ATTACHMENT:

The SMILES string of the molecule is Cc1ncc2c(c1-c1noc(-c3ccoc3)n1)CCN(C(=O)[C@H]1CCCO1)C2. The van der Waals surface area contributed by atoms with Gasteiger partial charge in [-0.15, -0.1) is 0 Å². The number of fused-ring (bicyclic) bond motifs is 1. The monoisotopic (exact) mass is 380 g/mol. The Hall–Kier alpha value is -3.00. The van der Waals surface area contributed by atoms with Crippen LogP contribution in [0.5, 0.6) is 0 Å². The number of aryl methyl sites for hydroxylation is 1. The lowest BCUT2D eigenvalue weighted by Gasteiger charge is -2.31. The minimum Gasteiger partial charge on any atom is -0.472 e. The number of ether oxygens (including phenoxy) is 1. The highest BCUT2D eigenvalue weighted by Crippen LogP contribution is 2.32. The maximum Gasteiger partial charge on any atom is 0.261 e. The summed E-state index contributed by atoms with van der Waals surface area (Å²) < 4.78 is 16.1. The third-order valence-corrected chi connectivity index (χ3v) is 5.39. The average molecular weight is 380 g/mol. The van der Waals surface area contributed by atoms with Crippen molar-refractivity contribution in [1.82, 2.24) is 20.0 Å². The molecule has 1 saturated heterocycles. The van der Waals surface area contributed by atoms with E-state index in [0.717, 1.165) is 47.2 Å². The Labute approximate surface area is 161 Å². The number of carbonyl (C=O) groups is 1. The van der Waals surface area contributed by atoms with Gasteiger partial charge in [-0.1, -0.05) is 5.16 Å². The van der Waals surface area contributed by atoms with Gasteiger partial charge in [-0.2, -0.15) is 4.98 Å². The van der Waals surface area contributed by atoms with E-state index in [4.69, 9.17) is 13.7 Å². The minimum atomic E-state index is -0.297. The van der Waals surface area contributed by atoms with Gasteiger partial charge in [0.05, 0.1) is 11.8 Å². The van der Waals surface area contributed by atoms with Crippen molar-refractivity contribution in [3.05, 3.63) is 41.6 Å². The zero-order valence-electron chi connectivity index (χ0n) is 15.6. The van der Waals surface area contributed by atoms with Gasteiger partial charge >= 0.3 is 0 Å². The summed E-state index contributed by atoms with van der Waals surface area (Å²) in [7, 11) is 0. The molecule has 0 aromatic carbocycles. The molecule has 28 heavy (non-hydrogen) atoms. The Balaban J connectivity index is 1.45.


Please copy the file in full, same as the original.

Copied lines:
The SMILES string of the molecule is Cc1ncc2c(c1-c1noc(-c3ccoc3)n1)CCN(C(=O)[C@H]1CCCO1)C2. The van der Waals surface area contributed by atoms with Gasteiger partial charge in [-0.15, -0.1) is 0 Å². The number of fused-ring (bicyclic) bond motifs is 1. The monoisotopic (exact) mass is 380 g/mol. The Hall–Kier alpha value is -3.00. The van der Waals surface area contributed by atoms with Crippen LogP contribution in [0.5, 0.6) is 0 Å². The number of aryl methyl sites for hydroxylation is 1. The lowest BCUT2D eigenvalue weighted by Gasteiger charge is -2.31. The minimum Gasteiger partial charge on any atom is -0.472 e. The number of ether oxygens (including phenoxy) is 1. The highest BCUT2D eigenvalue weighted by Crippen LogP contribution is 2.32. The maximum Gasteiger partial charge on any atom is 0.261 e. The summed E-state index contributed by atoms with van der Waals surface area (Å²) < 4.78 is 16.1. The third-order valence-corrected chi connectivity index (χ3v) is 5.39. The average molecular weight is 380 g/mol. The van der Waals surface area contributed by atoms with Crippen molar-refractivity contribution in [1.82, 2.24) is 20.0 Å². The molecule has 1 saturated heterocycles. The van der Waals surface area contributed by atoms with E-state index in [0.717, 1.165) is 47.2 Å². The Labute approximate surface area is 161 Å². The number of carbonyl (C=O) groups is 1. The van der Waals surface area contributed by atoms with Gasteiger partial charge in [-0.1, -0.05) is 5.16 Å². The van der Waals surface area contributed by atoms with Gasteiger partial charge in [-0.2, -0.15) is 4.98 Å². The van der Waals surface area contributed by atoms with E-state index in [4.69, 9.17) is 13.7 Å². The minimum atomic E-state index is -0.297. The van der Waals surface area contributed by atoms with Gasteiger partial charge in [0.05, 0.1) is 11.8 Å². The van der Waals surface area contributed by atoms with Crippen molar-refractivity contribution in [3.05, 3.63) is 41.6 Å². The zero-order valence-electron chi connectivity index (χ0n) is 15.6. The van der Waals surface area contributed by atoms with Gasteiger partial charge >= 0.3 is 0 Å². The summed E-state index contributed by atoms with van der Waals surface area (Å²) in [7, 11) is 0. The molecule has 0 aromatic carbocycles. The molecule has 28 heavy (non-hydrogen) atoms. The Balaban J connectivity index is 1.45.